"World" subjects of meteorological predicates

David Gil gil at EVA.MPG.DE
Thu Feb 14 14:38:58 UTC 2008

In response to Pål's query:

In Minangkabau, and in some Indonesian dialects of Sumatra and Borneo,  
the word for 'day' is used in construction with meteorological and  
other temporal expressions.  The following examples are from Riau  

(1) Hari hujan
     day rain
     'It's raining'

(2) Hari udah malam
     day PFCT night
     'It's already night'

(3) Hari mau raya
     day want great
     'The great (holiday) is approaching' [referring to Idul Fitri]

(4) Hari jam tiga
     day hour three
     'It's three o'clock'

I would take issue, however, with the characterization of 'hari' in  
the above examples as *subject*.  Riau Indonesian doesn't have  
well-defined subjects, and in particular, in the above examples,  
'hari' doesn't display any unusual grammatical properties of the kind  
that one might wish to associate with subjects.  For example, in the  
above examples, word order is free, and 'hari' has the additional  
option of occuring after the meteorological (or other) predicate.


p.k.eriksen at ILN.UIO.NO wrote:
>  Dear colleagues,
>     I am currently doing research on expletive subjects, and in connection
> to that I am very interested in languages where meteorological predicates
> ("to rain", "to blow", "to be cold/warm", etc.) require, or at least often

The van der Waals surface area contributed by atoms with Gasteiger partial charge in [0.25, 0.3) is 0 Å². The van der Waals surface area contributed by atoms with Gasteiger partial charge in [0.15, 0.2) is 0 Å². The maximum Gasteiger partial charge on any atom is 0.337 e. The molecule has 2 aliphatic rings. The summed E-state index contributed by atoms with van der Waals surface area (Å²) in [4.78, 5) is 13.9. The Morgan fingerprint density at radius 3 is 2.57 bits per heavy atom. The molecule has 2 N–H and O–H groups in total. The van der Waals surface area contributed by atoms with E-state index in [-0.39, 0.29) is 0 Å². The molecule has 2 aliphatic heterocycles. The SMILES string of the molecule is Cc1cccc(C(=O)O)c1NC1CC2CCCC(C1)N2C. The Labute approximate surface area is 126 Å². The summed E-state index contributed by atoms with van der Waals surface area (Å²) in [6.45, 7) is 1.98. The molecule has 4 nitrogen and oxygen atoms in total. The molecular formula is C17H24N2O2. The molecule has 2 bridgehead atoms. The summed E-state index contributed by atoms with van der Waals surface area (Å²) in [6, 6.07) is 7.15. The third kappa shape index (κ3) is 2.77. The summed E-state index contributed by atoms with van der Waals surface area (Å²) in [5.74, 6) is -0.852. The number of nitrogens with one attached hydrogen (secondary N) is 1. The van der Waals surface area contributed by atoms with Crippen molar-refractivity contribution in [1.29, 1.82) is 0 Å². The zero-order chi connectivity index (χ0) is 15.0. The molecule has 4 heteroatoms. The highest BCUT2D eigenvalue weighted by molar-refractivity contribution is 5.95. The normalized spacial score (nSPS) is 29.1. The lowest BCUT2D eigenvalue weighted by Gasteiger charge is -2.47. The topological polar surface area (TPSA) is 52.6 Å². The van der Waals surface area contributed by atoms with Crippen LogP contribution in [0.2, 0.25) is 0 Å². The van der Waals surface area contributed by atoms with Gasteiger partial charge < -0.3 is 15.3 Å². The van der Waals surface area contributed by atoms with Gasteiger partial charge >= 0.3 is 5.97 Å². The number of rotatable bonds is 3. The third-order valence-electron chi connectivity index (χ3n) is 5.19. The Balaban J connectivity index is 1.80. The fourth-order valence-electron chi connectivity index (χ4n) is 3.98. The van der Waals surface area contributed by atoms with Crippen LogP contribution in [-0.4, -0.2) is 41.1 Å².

> occur with a subject meaning "world", "place", "surroundings", "sky", etc,
> or which in other ways somehow refers to the locational/geographical
> background of the weather phenomena (or even to a temporal background,
> like "day") .
>     Givón (in "Syntax Vol. I", 2001, p. 119) mentions that "the world" is
> used as the dummy subject for meteorological predicates in some
> languages across the globe, and gives an example from Palestinian
> Arabic (where the subject is "dunya" ("world")).
>     Apart from this observation, I have found a number of examples in
> different grammars:
>     - Nikolaeva & Tolskaya ("A Grammar of Udihe", 2001) shows that in the
> Tungusic language Udihe a noun meaning "place outside" or "world" may be
> used as the dummy subject for a number of meteorological predicates
> (though not by all).
>     - Watters ("A Grammar of Kham", 2002) shows that in the Himalayish
> language Kham a noun meaning "sky" is the meteorological dummy
> subject.
>     - Keenan ("Remarkable Subjects in Malagasy" in Li (ed.) "Subject and
> Topic", 1976) mentions that in Malagasy meteorological predicates
> normally take a word meaning "day" as their subject.
>     - Næss (p.c.) has told me that in Äiwoo (possibly Austronesian,
> Eastern Solomon Islands) a word most often translated as "surroundings" is
> found as a subject for meteorological predicates, and that the
> neighbouring Polynesian language Vaeakau-Taumako similarly employs a word
> meaning "land".
>    Still, it is hard to find examples of this phenomenon, mostly because
> many grammars don't even address the issue of expletive subjects and/or
> the structure of meteorological sentences. Consequenty I would be very
> happy for any other example you can give me, of languages with this type
> of phenomenon.
>    Many thanks in advance,
>    Pål Eriksen

David Gil

Department of Linguistics
Max Planck Institute for Evolutionary Anthropology
Deutscher Platz 6, D-04103 Leipzig, Germany

Telephone: 49-341-3550321
Fax: 49-341-3550119
Email: gil at eva.mpg.de
Webpage:  http://www.eva.mpg.de/~gil/

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